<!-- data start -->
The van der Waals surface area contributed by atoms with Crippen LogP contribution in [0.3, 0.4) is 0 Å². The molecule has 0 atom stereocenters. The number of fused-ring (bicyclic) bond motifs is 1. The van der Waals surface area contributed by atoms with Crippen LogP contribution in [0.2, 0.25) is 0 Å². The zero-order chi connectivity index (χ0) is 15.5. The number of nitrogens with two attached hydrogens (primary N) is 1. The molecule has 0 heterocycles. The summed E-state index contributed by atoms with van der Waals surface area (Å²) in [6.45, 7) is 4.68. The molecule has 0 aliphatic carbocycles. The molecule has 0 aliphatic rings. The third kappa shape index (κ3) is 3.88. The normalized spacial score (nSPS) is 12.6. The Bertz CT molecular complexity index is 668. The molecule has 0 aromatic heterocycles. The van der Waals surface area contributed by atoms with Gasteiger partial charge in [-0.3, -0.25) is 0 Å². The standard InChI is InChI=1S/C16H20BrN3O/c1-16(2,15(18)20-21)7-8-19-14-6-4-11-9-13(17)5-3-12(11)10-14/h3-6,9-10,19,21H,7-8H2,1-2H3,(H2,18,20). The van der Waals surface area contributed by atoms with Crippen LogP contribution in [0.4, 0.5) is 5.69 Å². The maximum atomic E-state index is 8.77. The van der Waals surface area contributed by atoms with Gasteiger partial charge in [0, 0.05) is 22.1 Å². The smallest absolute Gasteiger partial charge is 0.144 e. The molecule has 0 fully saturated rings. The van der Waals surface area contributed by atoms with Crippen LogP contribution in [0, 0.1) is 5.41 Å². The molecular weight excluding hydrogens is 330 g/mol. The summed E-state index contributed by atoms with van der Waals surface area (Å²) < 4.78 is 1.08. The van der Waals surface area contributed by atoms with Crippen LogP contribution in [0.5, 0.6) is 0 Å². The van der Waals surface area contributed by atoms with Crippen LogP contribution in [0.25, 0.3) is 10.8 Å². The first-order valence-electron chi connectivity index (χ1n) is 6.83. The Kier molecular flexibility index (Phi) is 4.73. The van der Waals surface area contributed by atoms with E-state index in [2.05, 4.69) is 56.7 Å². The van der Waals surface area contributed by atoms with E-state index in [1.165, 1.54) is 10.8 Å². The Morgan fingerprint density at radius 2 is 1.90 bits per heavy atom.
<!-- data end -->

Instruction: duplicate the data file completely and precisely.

The van der Waals surface area contributed by atoms with Crippen LogP contribution in [0.3, 0.4) is 0 Å². The molecule has 0 atom stereocenters. The number of fused-ring (bicyclic) bond motifs is 1. The van der Waals surface area contributed by atoms with Crippen LogP contribution in [0.2, 0.25) is 0 Å². The zero-order chi connectivity index (χ0) is 15.5. The number of nitrogens with two attached hydrogens (primary N) is 1. The molecule has 0 heterocycles. The summed E-state index contributed by atoms with van der Waals surface area (Å²) in [6.45, 7) is 4.68. The molecule has 0 aliphatic carbocycles. The molecule has 0 aliphatic rings. The third kappa shape index (κ3) is 3.88. The normalized spacial score (nSPS) is 12.6. The Bertz CT molecular complexity index is 668. The molecule has 0 aromatic heterocycles. The van der Waals surface area contributed by atoms with Gasteiger partial charge in [-0.3, -0.25) is 0 Å². The standard InChI is InChI=1S/C16H20BrN3O/c1-16(2,15(18)20-21)7-8-19-14-6-4-11-9-13(17)5-3-12(11)10-14/h3-6,9-10,19,21H,7-8H2,1-2H3,(H2,18,20). The van der Waals surface area contributed by atoms with Crippen LogP contribution in [0.4, 0.5) is 5.69 Å². The maximum atomic E-state index is 8.77. The van der Waals surface area contributed by atoms with Gasteiger partial charge in [0, 0.05) is 22.1 Å². The smallest absolute Gasteiger partial charge is 0.144 e. The molecule has 0 fully saturated rings. The van der Waals surface area contributed by atoms with Crippen LogP contribution in [0, 0.1) is 5.41 Å². The molecular weight excluding hydrogens is 330 g/mol. The summed E-state index contributed by atoms with van der Waals surface area (Å²) < 4.78 is 1.08. The van der Waals surface area contributed by atoms with Crippen LogP contribution in [0.5, 0.6) is 0 Å². The van der Waals surface area contributed by atoms with Crippen LogP contribution in [0.25, 0.3) is 10.8 Å². The first-order valence-electron chi connectivity index (χ1n) is 6.83. The Kier molecular flexibility index (Phi) is 4.73. The van der Waals surface area contributed by atoms with E-state index in [2.05, 4.69) is 56.7 Å². The van der Waals surface area contributed by atoms with E-state index in [1.165, 1.54) is 10.8 Å². The Morgan fingerprint density at radius 2 is 1.90 bits per heavy atom.